[Anti-thrombotic and anti-atherogenic action of eicosapentaenoic acid].


Tamura Y, Hirai A, Terano T, Saitoh H.




Nippon Rinsho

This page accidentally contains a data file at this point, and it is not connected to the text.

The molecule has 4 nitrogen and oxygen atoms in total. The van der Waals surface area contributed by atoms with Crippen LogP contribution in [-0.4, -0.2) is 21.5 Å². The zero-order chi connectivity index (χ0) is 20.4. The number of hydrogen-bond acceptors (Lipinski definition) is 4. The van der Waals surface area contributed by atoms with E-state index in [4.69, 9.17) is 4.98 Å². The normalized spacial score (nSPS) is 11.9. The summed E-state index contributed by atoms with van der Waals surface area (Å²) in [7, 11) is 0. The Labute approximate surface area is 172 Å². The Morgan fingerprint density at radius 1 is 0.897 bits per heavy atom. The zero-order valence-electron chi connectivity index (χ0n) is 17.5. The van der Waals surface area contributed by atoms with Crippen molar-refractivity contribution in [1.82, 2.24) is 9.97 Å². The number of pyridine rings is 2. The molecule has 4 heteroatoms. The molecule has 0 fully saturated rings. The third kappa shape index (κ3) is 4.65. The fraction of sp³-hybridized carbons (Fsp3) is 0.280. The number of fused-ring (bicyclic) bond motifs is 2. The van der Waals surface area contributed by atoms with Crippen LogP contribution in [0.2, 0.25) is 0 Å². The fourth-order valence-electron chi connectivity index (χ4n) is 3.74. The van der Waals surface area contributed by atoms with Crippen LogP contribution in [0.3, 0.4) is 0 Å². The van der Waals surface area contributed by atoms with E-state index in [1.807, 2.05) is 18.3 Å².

Epidemiological studies performed in Greenland Eskimos and Japanese indicated that ingestion of fish meat rich in omega-3 polyunsaturated fatty acids, such as eicosapentaenoic acid (EPA), reduces the incidence of cerebro- and cardiovascular thrombotic diseases. Therefore, the effect of administration of purified EPA, derived from sardine oil, on hemorrheological properties and serum lipids in patients with thrombotic disorders was studied. Dietary supplementation of EPA resulted in decrease in platelet aggregability with reduction of TXA2 production, prolongation of bleeding time, decrease of platelet adhesiveness, increase of red cell deformability, and improvement of serum lipid concentration. Decrease in platelet TXA2 production may be ascribed to the decrease in arachidonate (AA) content of platelet membrane, inhibition of AA release from platelet membrane and competitive inhibition of AA metabolism at the level of cyclo-oxygenase, by EPA. Administration of EPA increased PGI2 production in the rat thoracic aorta and co-culture of rat aorta smooth muscle cell with EPA also increased PGI2 production, but suppressed smooth muscle cell proliferation. This may be explained by a EPA-derived peroxide stimulation of cyclo-oxygenase activity. Administration of EPA decreased platelet-derived growth factor (PDGF) production in rat peritoneal macrophages. In EPA-rich peritoneal macrophages from rat given EPA, incorporation of acetyl LDL and accumulation of cholesterol in macrophages decreased. This may indicate that dietary supplementation of EPA suppress foam cell formation. An interesting finding is that EPA-rich LDL obtained from rabbits given EPA is less susceptible to Cu(2+)-catalyzed oxidative modification. This seems to indicate that EPA may also suppress lipid peroxidation of lipoprotein.